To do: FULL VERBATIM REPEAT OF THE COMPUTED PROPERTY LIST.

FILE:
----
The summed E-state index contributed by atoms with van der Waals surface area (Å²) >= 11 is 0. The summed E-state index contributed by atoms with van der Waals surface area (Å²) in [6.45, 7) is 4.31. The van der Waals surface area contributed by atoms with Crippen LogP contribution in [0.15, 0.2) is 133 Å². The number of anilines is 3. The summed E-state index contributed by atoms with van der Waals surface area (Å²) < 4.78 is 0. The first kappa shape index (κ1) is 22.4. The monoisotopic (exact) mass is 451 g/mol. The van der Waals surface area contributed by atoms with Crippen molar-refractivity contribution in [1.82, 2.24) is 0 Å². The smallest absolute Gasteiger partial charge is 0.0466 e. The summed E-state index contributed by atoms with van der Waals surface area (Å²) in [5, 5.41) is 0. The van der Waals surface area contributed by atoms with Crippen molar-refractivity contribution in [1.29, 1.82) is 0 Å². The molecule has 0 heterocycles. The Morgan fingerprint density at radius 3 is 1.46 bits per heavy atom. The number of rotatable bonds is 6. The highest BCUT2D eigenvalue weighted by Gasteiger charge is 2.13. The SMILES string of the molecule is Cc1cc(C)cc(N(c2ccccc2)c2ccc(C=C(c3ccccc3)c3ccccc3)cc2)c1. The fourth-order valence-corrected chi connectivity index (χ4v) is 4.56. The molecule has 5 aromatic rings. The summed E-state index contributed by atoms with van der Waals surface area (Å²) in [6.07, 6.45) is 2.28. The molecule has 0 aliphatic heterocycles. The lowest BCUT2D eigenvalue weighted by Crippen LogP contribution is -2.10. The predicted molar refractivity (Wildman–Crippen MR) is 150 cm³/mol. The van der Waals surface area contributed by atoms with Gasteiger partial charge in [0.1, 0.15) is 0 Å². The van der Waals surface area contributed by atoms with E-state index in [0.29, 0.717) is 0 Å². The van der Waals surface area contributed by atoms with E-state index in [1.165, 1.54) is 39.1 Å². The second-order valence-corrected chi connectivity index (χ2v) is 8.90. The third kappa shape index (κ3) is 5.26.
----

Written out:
The summed E-state index contributed by atoms with van der Waals surface area (Å²) >= 11 is 0. The summed E-state index contributed by atoms with van der Waals surface area (Å²) in [6.45, 7) is 4.31. The van der Waals surface area contributed by atoms with Crippen LogP contribution in [0.15, 0.2) is 133 Å². The number of anilines is 3. The summed E-state index contributed by atoms with van der Waals surface area (Å²) < 4.78 is 0. The first kappa shape index (κ1) is 22.4. The monoisotopic (exact) mass is 451 g/mol. The van der Waals surface area contributed by atoms with Crippen molar-refractivity contribution in [1.82, 2.24) is 0 Å². The smallest absolute Gasteiger partial charge is 0.0466 e. The summed E-state index contributed by atoms with van der Waals surface area (Å²) in [5, 5.41) is 0. The van der Waals surface area contributed by atoms with Crippen molar-refractivity contribution in [1.29, 1.82) is 0 Å². The molecule has 0 heterocycles. The Morgan fingerprint density at radius 3 is 1.46 bits per heavy atom. The number of rotatable bonds is 6. The highest BCUT2D eigenvalue weighted by Gasteiger charge is 2.13. The SMILES string of the molecule is Cc1cc(C)cc(N(c2ccccc2)c2ccc(C=C(c3ccccc3)c3ccccc3)cc2)c1. The fourth-order valence-corrected chi connectivity index (χ4v) is 4.56. The molecule has 5 aromatic rings. The summed E-state index contributed by atoms with van der Waals surface area (Å²) in [6.07, 6.45) is 2.28. The molecule has 0 aliphatic heterocycles. The lowest BCUT2D eigenvalue weighted by Crippen LogP contribution is -2.10. The predicted molar refractivity (Wildman–Crippen MR) is 150 cm³/mol. The van der Waals surface area contributed by atoms with Gasteiger partial charge in [0.1, 0.15) is 0 Å². The van der Waals surface area contributed by atoms with E-state index in [0.29, 0.717) is 0 Å². The van der Waals surface area contributed by atoms with E-state index in [1.165, 1.54) is 39.1 Å². The second-order valence-corrected chi connectivity index (χ2v) is 8.90. The third kappa shape index (κ3) is 5.26.